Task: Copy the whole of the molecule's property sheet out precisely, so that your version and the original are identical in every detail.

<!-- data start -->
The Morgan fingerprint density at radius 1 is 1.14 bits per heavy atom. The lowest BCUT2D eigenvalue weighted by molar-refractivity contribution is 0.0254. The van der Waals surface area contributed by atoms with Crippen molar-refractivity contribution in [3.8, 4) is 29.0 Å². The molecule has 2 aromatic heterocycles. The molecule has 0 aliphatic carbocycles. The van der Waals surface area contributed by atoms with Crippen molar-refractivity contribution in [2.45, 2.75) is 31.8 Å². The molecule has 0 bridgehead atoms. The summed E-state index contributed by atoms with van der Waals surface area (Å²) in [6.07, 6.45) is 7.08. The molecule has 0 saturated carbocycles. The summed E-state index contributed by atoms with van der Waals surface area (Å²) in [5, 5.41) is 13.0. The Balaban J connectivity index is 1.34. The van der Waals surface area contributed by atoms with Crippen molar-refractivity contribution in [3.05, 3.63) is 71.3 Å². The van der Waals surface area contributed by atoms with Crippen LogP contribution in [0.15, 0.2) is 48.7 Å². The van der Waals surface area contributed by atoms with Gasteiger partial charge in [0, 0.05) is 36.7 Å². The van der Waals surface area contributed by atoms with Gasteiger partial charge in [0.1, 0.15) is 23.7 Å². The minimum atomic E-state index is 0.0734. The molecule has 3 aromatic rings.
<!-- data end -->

The Morgan fingerprint density at radius 1 is 1.14 bits per heavy atom. The lowest BCUT2D eigenvalue weighted by molar-refractivity contribution is 0.0254. The van der Waals surface area contributed by atoms with Crippen molar-refractivity contribution in [3.8, 4) is 29.0 Å². The molecule has 2 aromatic heterocycles. The molecule has 0 aliphatic carbocycles. The van der Waals surface area contributed by atoms with Crippen molar-refractivity contribution in [2.45, 2.75) is 31.8 Å². The molecule has 0 bridgehead atoms. The summed E-state index contributed by atoms with van der Waals surface area (Å²) in [6.07, 6.45) is 7.08. The molecule has 0 saturated carbocycles. The summed E-state index contributed by atoms with van der Waals surface area (Å²) in [5, 5.41) is 13.0. The Balaban J connectivity index is 1.34. The van der Waals surface area contributed by atoms with Crippen molar-refractivity contribution in [3.05, 3.63) is 71.3 Å². The van der Waals surface area contributed by atoms with Crippen LogP contribution in [0.15, 0.2) is 48.7 Å². The van der Waals surface area contributed by atoms with Gasteiger partial charge in [0, 0.05) is 36.7 Å². The van der Waals surface area contributed by atoms with Gasteiger partial charge in [0.1, 0.15) is 23.7 Å². The minimum atomic E-state index is 0.0734. The molecule has 3 aromatic rings.